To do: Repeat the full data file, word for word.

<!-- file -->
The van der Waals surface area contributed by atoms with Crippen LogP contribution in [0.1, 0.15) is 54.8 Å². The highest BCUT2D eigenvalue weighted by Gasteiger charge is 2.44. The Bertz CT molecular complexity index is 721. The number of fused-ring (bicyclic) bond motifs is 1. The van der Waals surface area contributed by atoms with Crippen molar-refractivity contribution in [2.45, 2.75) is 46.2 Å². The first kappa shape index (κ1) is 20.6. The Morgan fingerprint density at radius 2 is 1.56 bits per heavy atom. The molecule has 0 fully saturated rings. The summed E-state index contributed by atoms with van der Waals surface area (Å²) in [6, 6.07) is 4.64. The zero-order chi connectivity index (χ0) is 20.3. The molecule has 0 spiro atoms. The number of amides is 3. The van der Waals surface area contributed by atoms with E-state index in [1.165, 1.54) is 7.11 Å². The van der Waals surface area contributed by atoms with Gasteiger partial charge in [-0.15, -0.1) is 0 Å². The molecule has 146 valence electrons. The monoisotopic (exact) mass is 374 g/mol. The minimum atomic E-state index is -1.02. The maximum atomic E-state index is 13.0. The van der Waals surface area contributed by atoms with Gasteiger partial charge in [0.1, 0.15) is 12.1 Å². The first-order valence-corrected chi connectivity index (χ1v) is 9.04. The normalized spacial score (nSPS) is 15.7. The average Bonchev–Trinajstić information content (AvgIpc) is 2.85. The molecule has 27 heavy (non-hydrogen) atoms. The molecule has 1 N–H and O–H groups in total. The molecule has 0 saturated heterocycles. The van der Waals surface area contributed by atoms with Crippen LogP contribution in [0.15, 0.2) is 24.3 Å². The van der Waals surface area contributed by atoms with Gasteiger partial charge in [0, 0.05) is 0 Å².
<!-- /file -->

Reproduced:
The van der Waals surface area contributed by atoms with Crippen LogP contribution in [0.1, 0.15) is 54.8 Å². The highest BCUT2D eigenvalue weighted by Gasteiger charge is 2.44. The Bertz CT molecular complexity index is 721. The number of fused-ring (bicyclic) bond motifs is 1. The van der Waals surface area contributed by atoms with Crippen molar-refractivity contribution in [2.45, 2.75) is 46.2 Å². The first kappa shape index (κ1) is 20.6. The Morgan fingerprint density at radius 2 is 1.56 bits per heavy atom. The molecule has 0 fully saturated rings. The summed E-state index contributed by atoms with van der Waals surface area (Å²) in [6, 6.07) is 4.64. The zero-order chi connectivity index (χ0) is 20.3. The molecule has 0 spiro atoms. The number of amides is 3. The van der Waals surface area contributed by atoms with E-state index in [1.165, 1.54) is 7.11 Å². The van der Waals surface area contributed by atoms with Gasteiger partial charge in [-0.15, -0.1) is 0 Å². The molecule has 146 valence electrons. The monoisotopic (exact) mass is 374 g/mol. The minimum atomic E-state index is -1.02. The maximum atomic E-state index is 13.0. The van der Waals surface area contributed by atoms with Gasteiger partial charge in [0.1, 0.15) is 12.1 Å². The first-order valence-corrected chi connectivity index (χ1v) is 9.04. The normalized spacial score (nSPS) is 15.7. The average Bonchev–Trinajstić information content (AvgIpc) is 2.85. The molecule has 27 heavy (non-hydrogen) atoms. The molecule has 1 N–H and O–H groups in total. The molecule has 0 saturated heterocycles. The van der Waals surface area contributed by atoms with Crippen LogP contribution in [0.15, 0.2) is 24.3 Å². The van der Waals surface area contributed by atoms with Gasteiger partial charge in [0, 0.05) is 0 Å².